Speaking to DIGIT, Mandy said her proudest achievements were both related to trust and reputation. She explained: “The first is the hand-in-hand partnership we have with policing and recently with Scottish Enterprise.
“We have created and moved into the first policing/business hub in Scotland, at the Oracle premises in Linlithgow. That has been a fundamentally important innovation in supporting business in the next few years.
“The second has been the work with the ethical hacking students and Abertay University, which has led us to the amazing position of being core partners to the UK’s only cyber city deal, the Tay City Deal, worth £11.7 million. This is linked directly to the first.
“This also includes creating the ethical hacking division of SBRC called Curious Frank. But hold on to your hats, because there is a lot more to come very soon…”
Sharon Moore MBE, CTO for Public Sector UK, IBM
Sharon is an Open Group Distinguished IT Architect and was promoted into her current role at the start of 2019, following success as IBM UK’s Industry Technical Leader for Travel & Transportation (T&T) and CPG.
After graduating from the University of Glasgow in 2001 with a BSc (Hons) in Software Engineering, her professional career has spanned outsourcing, consulting and sales, all based on the foundation of a technical architect profession.
She has served clients in Retail Banking, Insurance, Smarter Cities and T&T, and has built up specialist knowledge in intelligent systems and systems integration, all with increasing responsibility, and in projects spanning a few thousand pounds to a few million pounds.
“Early in secondary school I was intent upon becoming an architect. A ‘real’ one, focused on designing buildings. I did some work experience at a local architecture company, and got my hands on Computer Aided Design technology, and suddenly I realised how useful computers could be, particularly in comparison with what we did in the classroom.
“I think the rush of getting a program to compile for the first time also helped! Many years later I became a technical architect instead. So, although we embrace many diverse routes into technology, I suspect my path was what you may call a traditional one.
“Getting to my current position is definitely up there as one of my most proud achievements in recognition of my day-to-day work, but I think it’s slightly trumped by when I was awarded ‘Inspirational Woman in Leadership’ at the inaugural Scotland Women in Technology Awards in 2017. That was magical.”
Toni Scullion, Computing Science Teacher and Founder of dressCode
Toni is a Computing Science teacher, and has been teaching for seven years. Looking at the statistics of girls taking up Computing Science at secondary school, university and industry the figures were, and still are, alarming. Toni told DIGIT that this was one of the driving forces that led her to take action.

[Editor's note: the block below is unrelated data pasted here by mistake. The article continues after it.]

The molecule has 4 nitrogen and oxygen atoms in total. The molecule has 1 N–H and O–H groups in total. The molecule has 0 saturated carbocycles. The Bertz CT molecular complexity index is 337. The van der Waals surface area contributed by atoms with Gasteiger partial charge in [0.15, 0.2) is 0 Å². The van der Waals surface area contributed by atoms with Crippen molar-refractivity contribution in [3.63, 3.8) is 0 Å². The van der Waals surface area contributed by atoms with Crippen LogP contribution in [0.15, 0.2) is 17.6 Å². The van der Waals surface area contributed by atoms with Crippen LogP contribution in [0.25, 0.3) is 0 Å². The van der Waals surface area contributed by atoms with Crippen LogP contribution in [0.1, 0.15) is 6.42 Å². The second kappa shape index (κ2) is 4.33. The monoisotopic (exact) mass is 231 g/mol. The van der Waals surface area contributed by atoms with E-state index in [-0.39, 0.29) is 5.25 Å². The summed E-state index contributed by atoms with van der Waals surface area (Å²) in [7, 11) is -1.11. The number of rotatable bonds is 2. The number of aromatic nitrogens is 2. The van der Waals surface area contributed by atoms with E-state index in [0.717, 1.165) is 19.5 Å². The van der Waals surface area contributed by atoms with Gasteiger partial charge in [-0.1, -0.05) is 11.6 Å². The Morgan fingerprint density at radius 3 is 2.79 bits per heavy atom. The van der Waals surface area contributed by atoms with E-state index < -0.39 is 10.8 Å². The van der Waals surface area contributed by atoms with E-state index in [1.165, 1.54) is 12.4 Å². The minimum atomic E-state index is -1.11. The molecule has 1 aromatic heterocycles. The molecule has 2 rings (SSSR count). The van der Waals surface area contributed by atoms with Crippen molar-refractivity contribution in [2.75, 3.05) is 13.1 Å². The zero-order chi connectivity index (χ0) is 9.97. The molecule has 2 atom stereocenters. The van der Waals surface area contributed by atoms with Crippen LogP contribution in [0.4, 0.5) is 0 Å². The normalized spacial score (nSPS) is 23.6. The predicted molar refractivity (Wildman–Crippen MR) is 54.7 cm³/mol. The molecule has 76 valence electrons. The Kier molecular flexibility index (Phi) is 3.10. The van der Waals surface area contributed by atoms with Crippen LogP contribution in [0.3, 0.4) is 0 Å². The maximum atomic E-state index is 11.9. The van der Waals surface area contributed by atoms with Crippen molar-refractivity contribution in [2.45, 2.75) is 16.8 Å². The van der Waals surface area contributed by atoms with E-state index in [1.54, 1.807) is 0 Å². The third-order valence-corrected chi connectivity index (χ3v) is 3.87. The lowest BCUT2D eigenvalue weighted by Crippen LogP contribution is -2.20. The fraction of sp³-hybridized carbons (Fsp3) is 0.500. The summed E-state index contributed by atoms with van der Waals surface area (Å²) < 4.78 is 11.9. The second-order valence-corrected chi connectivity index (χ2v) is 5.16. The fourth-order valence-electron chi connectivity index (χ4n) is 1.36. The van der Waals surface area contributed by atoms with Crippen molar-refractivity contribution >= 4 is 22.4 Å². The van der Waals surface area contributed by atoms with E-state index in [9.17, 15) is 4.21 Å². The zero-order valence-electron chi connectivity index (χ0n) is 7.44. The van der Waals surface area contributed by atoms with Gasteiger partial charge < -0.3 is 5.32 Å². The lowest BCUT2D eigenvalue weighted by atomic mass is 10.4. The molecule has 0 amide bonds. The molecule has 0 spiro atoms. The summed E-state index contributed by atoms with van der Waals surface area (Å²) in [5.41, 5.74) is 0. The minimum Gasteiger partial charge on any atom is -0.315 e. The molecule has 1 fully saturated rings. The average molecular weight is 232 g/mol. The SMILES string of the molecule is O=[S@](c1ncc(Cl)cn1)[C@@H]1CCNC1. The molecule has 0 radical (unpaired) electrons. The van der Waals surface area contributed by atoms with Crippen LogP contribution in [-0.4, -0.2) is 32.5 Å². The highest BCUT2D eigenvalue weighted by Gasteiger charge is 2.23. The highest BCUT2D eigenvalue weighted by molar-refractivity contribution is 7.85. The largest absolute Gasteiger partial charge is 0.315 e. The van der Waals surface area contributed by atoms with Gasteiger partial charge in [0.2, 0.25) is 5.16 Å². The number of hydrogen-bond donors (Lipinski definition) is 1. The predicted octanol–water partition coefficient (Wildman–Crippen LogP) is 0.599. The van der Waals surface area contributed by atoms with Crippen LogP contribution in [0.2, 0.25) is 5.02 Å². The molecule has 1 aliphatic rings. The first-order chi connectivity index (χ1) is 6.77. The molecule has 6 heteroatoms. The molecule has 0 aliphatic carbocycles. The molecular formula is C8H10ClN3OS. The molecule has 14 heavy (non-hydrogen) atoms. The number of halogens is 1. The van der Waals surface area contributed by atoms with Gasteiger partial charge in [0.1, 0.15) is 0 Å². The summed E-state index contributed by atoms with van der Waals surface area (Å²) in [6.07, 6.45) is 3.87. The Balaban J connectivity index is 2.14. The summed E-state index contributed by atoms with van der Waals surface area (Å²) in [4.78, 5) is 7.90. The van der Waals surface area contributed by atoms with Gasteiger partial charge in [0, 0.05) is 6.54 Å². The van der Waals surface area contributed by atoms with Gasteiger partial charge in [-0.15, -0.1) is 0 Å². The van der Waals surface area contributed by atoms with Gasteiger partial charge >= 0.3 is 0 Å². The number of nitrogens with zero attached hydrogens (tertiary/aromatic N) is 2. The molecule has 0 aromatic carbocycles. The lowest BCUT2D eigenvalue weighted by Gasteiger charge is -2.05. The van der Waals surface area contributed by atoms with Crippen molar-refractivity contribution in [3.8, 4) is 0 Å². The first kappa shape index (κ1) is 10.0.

Five years ago, wanting to change this figure within her own school, she started a girls Computing club.
Since then, she has founded dressCode as a non-profit charity that will be getting rolled out across the country this year, with the goal of further narrowing the gender gap in technology.
In 2019, in partnership with the Data Lab and Turing’s Testers, she successfully launched the first National Cyber Treasure Hunt for S1 girls.
“Computing Science was always my favourite subject at secondary school. I love the wonder and excitement that Computing brings!
“I was so fortunate that throughout my education from secondary school, college and university I have always had amazing role models to look up to and who inspired, encouraged and supported me.
“This, ultimately, led me to wanting to become a teacher. With a love and passion for computing, becoming a Computing Science teacher was the perfect job for me!
“I strive for all my pupils to see the wonder, excitement and possibilities that working in the tech industry can bring.
“I’ve been on such a journey over the past couple of years, I’m struggling to choose between these highlights. However, watching my three senior girls, the Turing’s Testers, winning the Outstanding Women in Cyber Award 2018 is a moment that will stay with me for the rest of my life.”
Aside from this win, Toni has received great recognition from Scotland’s tech sector. In 2017, she won Cyber Security teacher of the year and Cyber Security – Champion of Champions. In 2018, she was awarded Secondary Teacher of the year by SWiT.
Claudette Jones, Currently Interim Chief Operations Officer at The National Records of Scotland
Claudette first got into IT when she worked as an admin assistant in a software company, spurred on by the inconvenience of her own PC continually breaking down.
Finding the IT guys very busy, she asked them to explain to her how she could fix it herself, which they did.
Eventually, she was providing PC support for the entire Exec Floor, and from there she taught herself programming.
“I’ve had about every technical role going, but moved more into Management in the last 15 years. My biggest achievement has been managing the IT for the City of Edinburgh Council, for 20,000 staff, 40,000 school children and half a million citizens.
“The re-procurement of our outsourced IT contract saved the Council nearly £50 million over seven years, while delivering digital transformation and community benefits.
“I still remember the stress of being that admin person with a job to do, and a non-working PC, so I always remember that experience when I put myself in the customer’s shoes.
“I want IT to be easy to engage with for customers, and I want IT to meet its potential in making customers’ lives easier. To me, the technology is the easy bit in all of that, its changing how people work that is the difficult but more valuable work”.